Visa reports shift in holiday shopping habits
Visa USA has reported on what it sees as the 'most significant milestones' of the 2006 holiday shopping season, revealing a shift in consumers' general spending habits.
According to Wayne Best, senior vice president of business and economic analysis for Visa USA, the 2006 holiday shopping period was not as fast-paced as many industry experts had predicted, but was still "very respectable".
In particular, electronics and non-traditional shopping categories (such as drugstores and home furnishing stores) were the clear winners, as they experienced increased growth right throughout the season.
Retail winners Retail categories that experienced the strongest year-over-year sales increases during the holiday shopping season (from 1st November to 31st December 2006) included drugstores and pharmacies, electronics stores, home furnishing stores, and restaurants.
As Visa had predicted at the beginning of December 2006, the busiest shopping day (in terms of the use of Visa payment cards) at retailers during the 2006 holiday shopping season was 23rd December, followed by 22nd and 24th December (in that order).
Four consumer spending trends Based on an analysis of spending on Visa-branded credit, debit and prepaid cards during the 2006 holiday shopping period, Best identified four major trends that affected sales totals:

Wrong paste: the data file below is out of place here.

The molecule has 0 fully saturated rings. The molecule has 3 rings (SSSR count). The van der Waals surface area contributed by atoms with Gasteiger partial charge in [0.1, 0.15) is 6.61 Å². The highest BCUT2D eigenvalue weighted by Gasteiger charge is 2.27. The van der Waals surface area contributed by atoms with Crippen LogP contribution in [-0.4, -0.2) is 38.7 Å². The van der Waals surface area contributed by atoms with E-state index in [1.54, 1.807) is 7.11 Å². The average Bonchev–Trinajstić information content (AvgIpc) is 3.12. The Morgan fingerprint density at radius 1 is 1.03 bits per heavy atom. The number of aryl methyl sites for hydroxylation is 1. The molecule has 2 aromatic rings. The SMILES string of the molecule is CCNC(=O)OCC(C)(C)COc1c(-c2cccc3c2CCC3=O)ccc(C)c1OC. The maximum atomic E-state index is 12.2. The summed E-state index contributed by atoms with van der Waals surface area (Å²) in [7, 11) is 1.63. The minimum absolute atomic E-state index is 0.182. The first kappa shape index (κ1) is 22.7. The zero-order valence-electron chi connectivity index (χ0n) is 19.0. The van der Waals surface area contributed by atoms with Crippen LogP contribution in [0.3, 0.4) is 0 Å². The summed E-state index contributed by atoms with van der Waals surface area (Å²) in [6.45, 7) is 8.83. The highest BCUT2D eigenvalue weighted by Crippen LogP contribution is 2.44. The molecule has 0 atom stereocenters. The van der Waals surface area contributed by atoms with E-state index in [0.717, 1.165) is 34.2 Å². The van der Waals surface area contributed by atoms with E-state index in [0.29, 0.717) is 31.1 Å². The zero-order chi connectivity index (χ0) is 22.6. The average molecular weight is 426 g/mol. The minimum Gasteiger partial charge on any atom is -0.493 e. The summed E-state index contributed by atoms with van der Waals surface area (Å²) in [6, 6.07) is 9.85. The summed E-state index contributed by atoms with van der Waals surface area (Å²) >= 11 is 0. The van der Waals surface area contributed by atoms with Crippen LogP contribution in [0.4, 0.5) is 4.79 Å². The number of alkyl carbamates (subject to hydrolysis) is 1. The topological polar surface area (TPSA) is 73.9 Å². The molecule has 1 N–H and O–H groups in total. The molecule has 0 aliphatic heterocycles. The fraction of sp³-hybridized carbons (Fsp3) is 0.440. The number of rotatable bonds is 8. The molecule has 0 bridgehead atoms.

- Cautious consumers Even though the US job market has been healthy, with wages and salaries showing solid growth, shoppers appeared to be distracted by the unstable housing market. A big source of spending in recent years has been from home-equity refinancing, which allowed shoppers to gain cash from inflating home values. But refinancing has dropped sharply as interest rates increased, creating a much more cautious consumer in 2006.
- Retailers to gain more from gift-card redemptions Over the first few months of the year, you can expect to see retailers enticing consumers to redeem their gift cards, as merchants seek to extend the traditional holiday shopping season well into the new year. But consumers will be looking for discounts and other incentives to use the gift cards they received over the holidays, and will continue to do so throughout January.
- More cross-selling Drugstores and supermarkets appeared to experience stronger sales during the 2006 holiday season by selling products that are not typically associated with those categories. For example, the sale of products such as flat-screen televisions, personal entertainment devices, and toys is one possible reason why these performed better than other segments.
- Surge in fuel prices squeezes consumer spending Although fuel costs fell in late 2006, the national average price per gallon of petrol (gas) was still higher in December than it was one year before. As a result, Best suggests, if consumers are spending more to fill up their tank, they are probably spending less at the shopping mall.
On the peak shopping day, 23rd December 2006, the VisaNet payment network in the US cleared and settled a record US$9.8 billion in transactions.